I sat on the floor, next to the little girl and the rocking man. I looked away from the man’s scarred eyes to the little girl. I knew that I wouldn’t be taking her that night. Neither would I be taking the boy. I turned back to the man. I would only be taking him. Oh, how terribly unfair it is when I have to take the father and not the children. Yet, there was nothing I could do. I sat and waited. The man stayed on his rocking chair, peaceful and calm. He had a peace that no other man during the Reconstruction era could feel. The kind of peace that is present only in the absence of bitterness. I waited until I heard the horse hooves outside. The man didn’t notice them, until they got closer. And closer. And closer. Finally he raised his head, as the horse hooves stopped outside his home. The little girl looked up from her doll and to her father.

“Pa,” she asked, “Who’s that?”

“I - I dunno,” he said, concern filling his eyes.

Because deep down inside, he did know. Knew of the tales. Of the horror. Of the Klan. And, deep, deep, down inside, he knew they were coming for him. After the sound of horse hooves had stopped outside the house, there was temporary silence. Then a knock. The man finally had to recognize his fears. He jumped to his feet and with an arm he grabbed the little boy and with the other arm he grabbed the little girl.

“Hurry, children,” he urged. “We must leave!”

The little boy stopped coughing long enough to stare at his father with bewildered eyes.

“Why, Pa?” He asked. “What’s happening?”

The man didn’t have a chance to answer. The door banged open and the ghoulish looking Klan members showed their ugly faces. Bitterness hissed at me from his comfy spot, close to the hearts of the Klan members. They stepped inside the house. The man huddled near the corner of the house, with his children behind him. One Klan member stepped forward and in a ghoulish, vile tone he said, “I want a drink of water.” The African American man said nothing. Did nothing. The Klan member stepped closer, “No?” He asked. “Because I could really do with a drink of water. I have had no drink since my death at the Battle of Shiloh.” The children started sobbing as they stared at the Klan members. The man desperately looked around for an escape, but there was none. He looked back to the Klan members. “Please,” He said. “Please don’t harm my children.”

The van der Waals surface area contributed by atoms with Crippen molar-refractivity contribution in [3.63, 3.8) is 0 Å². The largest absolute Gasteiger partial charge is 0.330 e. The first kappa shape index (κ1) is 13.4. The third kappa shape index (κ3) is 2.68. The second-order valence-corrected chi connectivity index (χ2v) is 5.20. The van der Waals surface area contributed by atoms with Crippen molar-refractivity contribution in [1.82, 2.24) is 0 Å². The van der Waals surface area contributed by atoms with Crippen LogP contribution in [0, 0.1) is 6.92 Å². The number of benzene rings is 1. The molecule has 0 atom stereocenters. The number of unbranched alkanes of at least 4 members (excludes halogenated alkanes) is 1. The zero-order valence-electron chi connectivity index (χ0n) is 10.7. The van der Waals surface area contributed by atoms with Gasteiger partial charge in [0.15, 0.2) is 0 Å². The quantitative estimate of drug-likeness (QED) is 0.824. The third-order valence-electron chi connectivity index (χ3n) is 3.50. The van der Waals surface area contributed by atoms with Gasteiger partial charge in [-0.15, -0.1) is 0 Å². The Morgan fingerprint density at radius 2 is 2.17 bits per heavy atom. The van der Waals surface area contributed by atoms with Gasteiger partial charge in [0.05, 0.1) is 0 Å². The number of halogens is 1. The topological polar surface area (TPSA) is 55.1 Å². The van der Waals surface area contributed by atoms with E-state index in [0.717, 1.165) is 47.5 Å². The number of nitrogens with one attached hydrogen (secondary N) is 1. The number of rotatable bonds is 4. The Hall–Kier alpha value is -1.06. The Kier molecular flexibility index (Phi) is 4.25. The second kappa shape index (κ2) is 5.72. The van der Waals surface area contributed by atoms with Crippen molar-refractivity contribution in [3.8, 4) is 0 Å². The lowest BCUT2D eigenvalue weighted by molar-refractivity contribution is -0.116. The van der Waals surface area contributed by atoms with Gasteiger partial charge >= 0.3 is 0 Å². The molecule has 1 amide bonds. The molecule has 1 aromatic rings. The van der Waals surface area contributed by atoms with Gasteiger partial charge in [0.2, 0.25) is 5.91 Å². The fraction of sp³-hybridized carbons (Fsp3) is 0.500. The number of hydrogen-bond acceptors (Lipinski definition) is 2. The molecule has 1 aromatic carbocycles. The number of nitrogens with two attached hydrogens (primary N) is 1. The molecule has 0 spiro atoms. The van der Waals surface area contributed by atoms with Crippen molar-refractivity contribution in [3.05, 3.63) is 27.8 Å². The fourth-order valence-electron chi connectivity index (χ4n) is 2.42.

The Klan members gathered around. “That’s a tall order,” hissed one member. The African American man looked with terror filled eyes from his children to the Klan. Then, thrusting his children farther away from the Klan, he stepped forward. He looked evenly at the men. “You can do as you like with me, if you only leave my children,” He said. The Klan members gathered closer around him. Then one member nodded his head, indicating that it was an agreement. In their minds they were being generous, but in reality it’s pretty rotten. No, it’s more than rotten. It’s vile. Gruesome. Terrifying. Hideous. No, it’s more than even that! Something so cruel, so inhuman, that even I, with my impressive vocabulary, can think of no word terrible enough to describe this evil. To agree to murder a man, but leave his children, is unspeakably horrible. Then it gets worst. The Klan clutched the man. They whipped him. They beat him. They tortured him. It’s not enough to just kill him. They had to make him remember his time in slavery. They made him remember the lashes and the horror. They had to torture him, just to make the point that he is not free. He fought for his freedom, he thought he was free, but these Klan members will stop at nothing to make sure he is never free.